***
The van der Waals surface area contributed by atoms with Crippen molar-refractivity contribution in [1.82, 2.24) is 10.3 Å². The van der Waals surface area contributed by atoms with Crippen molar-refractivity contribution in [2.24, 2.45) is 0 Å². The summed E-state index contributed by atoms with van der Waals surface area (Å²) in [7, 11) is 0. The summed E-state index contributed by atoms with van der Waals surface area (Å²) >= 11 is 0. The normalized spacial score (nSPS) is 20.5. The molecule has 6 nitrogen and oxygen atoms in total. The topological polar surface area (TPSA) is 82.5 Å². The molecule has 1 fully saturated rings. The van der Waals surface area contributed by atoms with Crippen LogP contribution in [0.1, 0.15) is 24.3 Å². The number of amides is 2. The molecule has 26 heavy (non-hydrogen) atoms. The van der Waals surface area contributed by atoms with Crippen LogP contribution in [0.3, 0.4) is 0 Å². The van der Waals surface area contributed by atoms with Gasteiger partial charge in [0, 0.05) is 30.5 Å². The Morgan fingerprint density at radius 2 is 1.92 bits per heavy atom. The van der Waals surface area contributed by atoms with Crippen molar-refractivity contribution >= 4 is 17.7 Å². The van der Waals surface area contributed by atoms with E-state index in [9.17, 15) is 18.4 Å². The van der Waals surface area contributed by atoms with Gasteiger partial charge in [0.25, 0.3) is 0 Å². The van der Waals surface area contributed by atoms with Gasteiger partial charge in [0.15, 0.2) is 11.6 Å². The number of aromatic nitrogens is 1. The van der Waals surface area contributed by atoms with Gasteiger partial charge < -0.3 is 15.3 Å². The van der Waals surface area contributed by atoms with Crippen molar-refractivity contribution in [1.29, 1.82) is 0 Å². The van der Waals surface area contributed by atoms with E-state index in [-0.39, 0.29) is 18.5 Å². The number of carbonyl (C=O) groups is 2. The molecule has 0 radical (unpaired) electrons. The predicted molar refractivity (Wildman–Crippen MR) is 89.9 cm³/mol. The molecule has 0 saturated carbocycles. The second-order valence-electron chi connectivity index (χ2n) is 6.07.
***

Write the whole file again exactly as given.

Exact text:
The van der Waals surface area contributed by atoms with Crippen molar-refractivity contribution in [1.82, 2.24) is 10.3 Å². The van der Waals surface area contributed by atoms with Crippen molar-refractivity contribution in [2.24, 2.45) is 0 Å². The summed E-state index contributed by atoms with van der Waals surface area (Å²) in [7, 11) is 0. The summed E-state index contributed by atoms with van der Waals surface area (Å²) >= 11 is 0. The normalized spacial score (nSPS) is 20.5. The molecule has 6 nitrogen and oxygen atoms in total. The topological polar surface area (TPSA) is 82.5 Å². The molecule has 1 fully saturated rings. The van der Waals surface area contributed by atoms with Crippen LogP contribution in [0.1, 0.15) is 24.3 Å². The number of amides is 2. The molecule has 26 heavy (non-hydrogen) atoms. The van der Waals surface area contributed by atoms with Crippen LogP contribution in [0.3, 0.4) is 0 Å². The van der Waals surface area contributed by atoms with Gasteiger partial charge in [0, 0.05) is 30.5 Å². The Morgan fingerprint density at radius 2 is 1.92 bits per heavy atom. The van der Waals surface area contributed by atoms with Crippen molar-refractivity contribution >= 4 is 17.7 Å². The van der Waals surface area contributed by atoms with E-state index in [9.17, 15) is 18.4 Å². The van der Waals surface area contributed by atoms with Gasteiger partial charge in [0.25, 0.3) is 0 Å². The van der Waals surface area contributed by atoms with Gasteiger partial charge in [0.15, 0.2) is 11.6 Å². The number of aromatic nitrogens is 1. The van der Waals surface area contributed by atoms with Gasteiger partial charge < -0.3 is 15.3 Å². The van der Waals surface area contributed by atoms with Crippen molar-refractivity contribution in [1.29, 1.82) is 0 Å². The van der Waals surface area contributed by atoms with E-state index in [-0.39, 0.29) is 18.5 Å². The number of carbonyl (C=O) groups is 2. The molecule has 0 radical (unpaired) electrons. The predicted molar refractivity (Wildman–Crippen MR) is 89.9 cm³/mol. The molecule has 0 saturated carbocycles. The second-order valence-electron chi connectivity index (χ2n) is 6.07.